I'm going to throw some in here. A customer recently had a tankless gas WH
installed in her house. (We didn't do it) The installed cost of the unit
was about $3,500 USD. Now, I have no clue what the life expectancy of that
tankless is but I think you can buy AND run a lot of tank types for the same
money for the time period.
Another thought is to remind you that you have to have a minimum flow (3/4
GPM?) to activate that burner.
I would be surprised if you saved any money converting from oil to
propane, unless your existing oil-fired boiler is an older, less
efficient model and due for replacement. Do you happen to know its
efficiency rating by chance?
I use propane for my dryer, range, fireplaces and BBQ by way of a
quick-disconnect hook-up. It would have been simple (and in many ways
preferable) to run my boiler on propane as well, except that the cost
of propane here in Nova Scotia is almost double that of oil on a BTU
basis. I'm embarrassed to admit this, but if I had the panel
capacity, I would be inclined to install a small electric boiler as
backup to the heat pump and be done with it; my heat load is so modest
now the extra premium is hardly worth worrying about and I could
eliminate the need for one more fuel storage tank.
On Sat, 13 May 2006 23:40:34 GMT, "FrankO"
You don't have a furnace, you have a boiler. Not to be picky, but when you
are talking to the pros and suppliers you want to be correct.
Cooking with propane is good. Maybe eventhe hbot water, but for heating, it
will be expensive. Propane is an oil derivative and usually more expensive
Many utilities will subsidize at times, but you still pay in the end. Do
some careful cost comparisons for the heat content of the 1200 gallons of
oil at whatever efficiency your boiler is now. Most are in the 75% to 80%
range. If you had it cleaned, the service tech may have left a slip on the
heater with that information on it.
First- Have a survey done and see how much you can reduce that
consumption by tightening up your house. [that doesn't sound too bad-
but there are bound to be improvements you can make that will have a
quicker payback than new heating equipment] Windows, insulation,
storm doors, passive solar. It's a good year to do this as there are
federal rebates for a lot of energy related improvements. [check your
I haven't looked at electric heaters- but the feasability of them
depends entirely on who you are buying electricity from. Also-- If
I were paying that much to upgrade my electric service, I'd go to a
300 amp service.
I haven't switched, but 8yrs or so ago I began to supplement my oil &
hot air furnace with a propane ventless stove. [my water, dryer, and
range are LP, too] This year the oil cost more than the propane per
gallon-- but the propane is usually a bit more. I use about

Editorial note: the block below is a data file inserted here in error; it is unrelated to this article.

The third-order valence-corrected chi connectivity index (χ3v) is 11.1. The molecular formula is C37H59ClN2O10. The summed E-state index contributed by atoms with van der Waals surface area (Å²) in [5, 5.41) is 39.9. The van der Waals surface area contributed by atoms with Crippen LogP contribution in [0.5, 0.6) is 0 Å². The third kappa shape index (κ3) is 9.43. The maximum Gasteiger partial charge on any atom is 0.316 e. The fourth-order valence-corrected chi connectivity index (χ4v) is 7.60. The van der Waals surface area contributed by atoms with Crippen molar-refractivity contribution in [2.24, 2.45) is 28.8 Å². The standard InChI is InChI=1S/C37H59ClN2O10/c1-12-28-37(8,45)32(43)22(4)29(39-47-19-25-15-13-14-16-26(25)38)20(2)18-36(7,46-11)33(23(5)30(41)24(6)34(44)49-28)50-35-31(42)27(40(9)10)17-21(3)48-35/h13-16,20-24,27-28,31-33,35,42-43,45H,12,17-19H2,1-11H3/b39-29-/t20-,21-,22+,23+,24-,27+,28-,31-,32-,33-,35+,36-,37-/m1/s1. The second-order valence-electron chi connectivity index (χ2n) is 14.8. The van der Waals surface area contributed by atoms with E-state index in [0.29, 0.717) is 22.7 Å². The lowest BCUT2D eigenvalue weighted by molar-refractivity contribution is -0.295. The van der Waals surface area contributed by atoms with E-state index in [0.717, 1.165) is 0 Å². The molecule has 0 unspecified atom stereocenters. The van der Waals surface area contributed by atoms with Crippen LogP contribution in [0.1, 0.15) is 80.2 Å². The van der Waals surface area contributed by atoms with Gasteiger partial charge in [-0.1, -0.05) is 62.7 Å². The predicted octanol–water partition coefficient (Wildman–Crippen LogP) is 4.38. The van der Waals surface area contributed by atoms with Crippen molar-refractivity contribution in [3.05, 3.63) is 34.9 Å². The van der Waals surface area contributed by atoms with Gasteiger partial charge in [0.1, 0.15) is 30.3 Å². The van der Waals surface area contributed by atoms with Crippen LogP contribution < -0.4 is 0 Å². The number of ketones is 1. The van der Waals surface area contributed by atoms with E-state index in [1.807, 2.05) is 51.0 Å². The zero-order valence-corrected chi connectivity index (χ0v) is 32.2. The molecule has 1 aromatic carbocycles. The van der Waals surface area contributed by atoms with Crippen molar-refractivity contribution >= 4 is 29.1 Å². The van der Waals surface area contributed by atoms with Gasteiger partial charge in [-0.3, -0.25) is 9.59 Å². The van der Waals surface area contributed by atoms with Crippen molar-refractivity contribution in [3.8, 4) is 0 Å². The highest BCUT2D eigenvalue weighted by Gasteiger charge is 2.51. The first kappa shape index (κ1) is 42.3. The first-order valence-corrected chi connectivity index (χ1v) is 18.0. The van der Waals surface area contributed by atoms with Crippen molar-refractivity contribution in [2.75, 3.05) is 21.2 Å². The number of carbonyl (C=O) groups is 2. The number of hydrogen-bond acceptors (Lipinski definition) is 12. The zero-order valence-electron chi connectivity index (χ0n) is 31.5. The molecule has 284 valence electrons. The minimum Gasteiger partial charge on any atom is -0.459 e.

4-500 gallons of each. If propane got too high my oil furnace is
sized big enough to take care of the whole house. If oil gets too
high, I could probably make the space heater work harder-- or add
another. In 6-7 yrs, though, they have stayed pretty close.
Also, at the beginning of the winter, electricity was looking real
good- but Niagara Mohawk was taken over by National Grid. The
'price per KWh' reported on the bill has gone down each month-- but
the 'delivery costs' and assorted fees has gone up more than enough to
make up for it. So now, electricity with a *real cost* of about
11cents last fall is now 16.
I had a company *give* me a domestic water heater provided I bought
from them for 2 yrs. When they let me run out of propane twice, I
called another supplier & found out I was paying *way* too much from
the old supplier. [that was several years ago & though the original
guys came and got their tank, they still haven't asked for their
I hear ads running all the time from the oil heat companies, claiming
that it has been the most cost effective over the last decade compared
to gas. That may have changed now that oil has spiked up, but gas has
gone way up too. A web search should be able to turn up some
historical cost data for both. I'd also ask neighbors what their
experience has been.
My gut feel is there is not enough operating cost advantage or
certainty in this to switch from one to the other. If you have an old
inefficient boiler, then replacing it might make sense, but you have to
do the math to see the payback.
As for the on demand electric hot water heater, forget it. Someone
earlier said that they are frequently undersized because manufacturers
don't make it clear how large of a unit they need. And someone else
pointed out why. To support a decent flow rate or multiple
simultaneous uses would require the entire electric service capacity of
most homes. Figure out how much it cost to upgrade and you can forget
it for general use. They can make sense for special apps.
If you like gas to cook, one possiblity would be to go with it for
that. And you might want to consider gas for hot water. Not sure of
the efficiencies of using a boiler for hot water vs a std gas water
heater, but the water heater might win, especially in months when the
boiler would not otherwise be used. Or you could also go with an on
demand gas water heater.
You cannot justify the cost of upgrading your service just for a
point-of-use water heater. You need to find other reasons. When I
upgraded to 200A many years ago it was for a heat pump with natural gas
suppliment. In this tread someone mentioned a geothermal unit. You
might be a candidate since you have some land. The capital cost is high
but operating is cheap. You probably should still consider a backup
heat source though.
I had a look at my electric bill. It says generation charges at .03835
per KWH. With the rest of the charges which are a combination of fixed
and variable brings the rate to about .07.
I have no idea of the size of your house, but a $650 electric HW heater
does not strike me as being large enough unless you are paying wholesale.
I like propane for spot uses, but it costs more than both electricity
and NG to heat a house. My preference is oil.
If you go electric, and have variable rates, then you're better off
with a storage tank than an on-demand heater, because you gain more
in off-peak energy costs than you loose to cooling in the tank.
Esp. if the tank is inside the heated building envelope.